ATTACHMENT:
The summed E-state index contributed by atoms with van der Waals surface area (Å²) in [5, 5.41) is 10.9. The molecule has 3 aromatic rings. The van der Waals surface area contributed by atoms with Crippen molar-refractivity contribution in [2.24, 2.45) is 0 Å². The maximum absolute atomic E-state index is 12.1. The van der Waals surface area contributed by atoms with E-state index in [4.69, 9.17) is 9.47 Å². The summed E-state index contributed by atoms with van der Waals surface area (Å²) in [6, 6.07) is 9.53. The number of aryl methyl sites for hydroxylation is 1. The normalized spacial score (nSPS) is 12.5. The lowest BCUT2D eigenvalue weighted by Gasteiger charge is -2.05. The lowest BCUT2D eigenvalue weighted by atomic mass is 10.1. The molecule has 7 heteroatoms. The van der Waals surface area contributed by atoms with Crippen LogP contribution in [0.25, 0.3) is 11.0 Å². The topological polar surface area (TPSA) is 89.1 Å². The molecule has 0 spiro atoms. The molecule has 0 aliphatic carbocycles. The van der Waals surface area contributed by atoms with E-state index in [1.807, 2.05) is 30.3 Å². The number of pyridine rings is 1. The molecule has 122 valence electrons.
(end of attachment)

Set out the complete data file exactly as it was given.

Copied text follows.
The summed E-state index contributed by atoms with van der Waals surface area (Å²) in [5, 5.41) is 10.9. The molecule has 3 aromatic rings. The van der Waals surface area contributed by atoms with Crippen molar-refractivity contribution in [2.24, 2.45) is 0 Å². The maximum absolute atomic E-state index is 12.1. The van der Waals surface area contributed by atoms with E-state index in [4.69, 9.17) is 9.47 Å². The summed E-state index contributed by atoms with van der Waals surface area (Å²) in [6, 6.07) is 9.53. The number of aryl methyl sites for hydroxylation is 1. The normalized spacial score (nSPS) is 12.5. The lowest BCUT2D eigenvalue weighted by Gasteiger charge is -2.05. The lowest BCUT2D eigenvalue weighted by atomic mass is 10.1. The molecule has 7 heteroatoms. The van der Waals surface area contributed by atoms with Crippen LogP contribution in [0.25, 0.3) is 11.0 Å². The topological polar surface area (TPSA) is 89.1 Å². The molecule has 0 spiro atoms. The molecule has 0 aliphatic carbocycles. The van der Waals surface area contributed by atoms with E-state index in [1.807, 2.05) is 30.3 Å². The number of pyridine rings is 1. The molecule has 122 valence electrons.